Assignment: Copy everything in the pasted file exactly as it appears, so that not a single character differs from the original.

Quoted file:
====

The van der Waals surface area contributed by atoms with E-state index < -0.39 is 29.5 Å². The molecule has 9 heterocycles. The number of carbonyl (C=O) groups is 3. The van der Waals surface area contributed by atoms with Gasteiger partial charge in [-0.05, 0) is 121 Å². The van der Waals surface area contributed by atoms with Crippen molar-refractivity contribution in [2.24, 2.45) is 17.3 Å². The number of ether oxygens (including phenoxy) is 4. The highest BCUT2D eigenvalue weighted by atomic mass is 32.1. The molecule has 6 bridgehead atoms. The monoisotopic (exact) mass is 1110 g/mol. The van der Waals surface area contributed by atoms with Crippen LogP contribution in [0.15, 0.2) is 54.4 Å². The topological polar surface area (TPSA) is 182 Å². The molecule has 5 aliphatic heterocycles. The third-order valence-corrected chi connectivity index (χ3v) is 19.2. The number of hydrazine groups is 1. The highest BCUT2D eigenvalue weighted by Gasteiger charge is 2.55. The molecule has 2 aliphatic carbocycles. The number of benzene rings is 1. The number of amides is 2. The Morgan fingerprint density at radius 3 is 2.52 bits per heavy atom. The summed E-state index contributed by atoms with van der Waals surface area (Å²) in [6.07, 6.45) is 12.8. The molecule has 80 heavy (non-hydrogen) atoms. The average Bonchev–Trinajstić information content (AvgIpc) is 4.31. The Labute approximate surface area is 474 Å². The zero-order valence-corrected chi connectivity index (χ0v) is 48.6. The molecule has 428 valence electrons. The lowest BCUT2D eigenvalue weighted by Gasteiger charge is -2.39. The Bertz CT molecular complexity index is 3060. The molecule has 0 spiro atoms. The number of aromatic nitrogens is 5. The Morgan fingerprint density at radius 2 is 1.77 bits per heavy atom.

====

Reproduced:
The van der Waals surface area contributed by atoms with E-state index < -0.39 is 29.5 Å². The molecule has 9 heterocycles. The number of carbonyl (C=O) groups is 3. The van der Waals surface area contributed by atoms with Gasteiger partial charge in [-0.05, 0) is 121 Å². The van der Waals surface area contributed by atoms with Crippen molar-refractivity contribution in [2.24, 2.45) is 17.3 Å². The number of ether oxygens (including phenoxy) is 4. The highest BCUT2D eigenvalue weighted by atomic mass is 32.1. The molecule has 6 bridgehead atoms. The monoisotopic (exact) mass is 1110 g/mol. The van der Waals surface area contributed by atoms with Crippen LogP contribution in [0.15, 0.2) is 54.4 Å². The topological polar surface area (TPSA) is 182 Å². The molecule has 5 aliphatic heterocycles. The third-order valence-corrected chi connectivity index (χ3v) is 19.2. The number of hydrazine groups is 1. The highest BCUT2D eigenvalue weighted by Gasteiger charge is 2.55. The molecule has 2 aliphatic carbocycles. The number of benzene rings is 1. The number of amides is 2. The Morgan fingerprint density at radius 3 is 2.52 bits per heavy atom. The summed E-state index contributed by atoms with van der Waals surface area (Å²) in [6.07, 6.45) is 12.8. The molecule has 80 heavy (non-hydrogen) atoms. The average Bonchev–Trinajstić information content (AvgIpc) is 4.31. The Labute approximate surface area is 474 Å². The zero-order valence-corrected chi connectivity index (χ0v) is 48.6. The molecule has 428 valence electrons. The lowest BCUT2D eigenvalue weighted by Gasteiger charge is -2.39. The Bertz CT molecular complexity index is 3060. The molecule has 0 spiro atoms. The number of aromatic nitrogens is 5. The Morgan fingerprint density at radius 2 is 1.77 bits per heavy atom.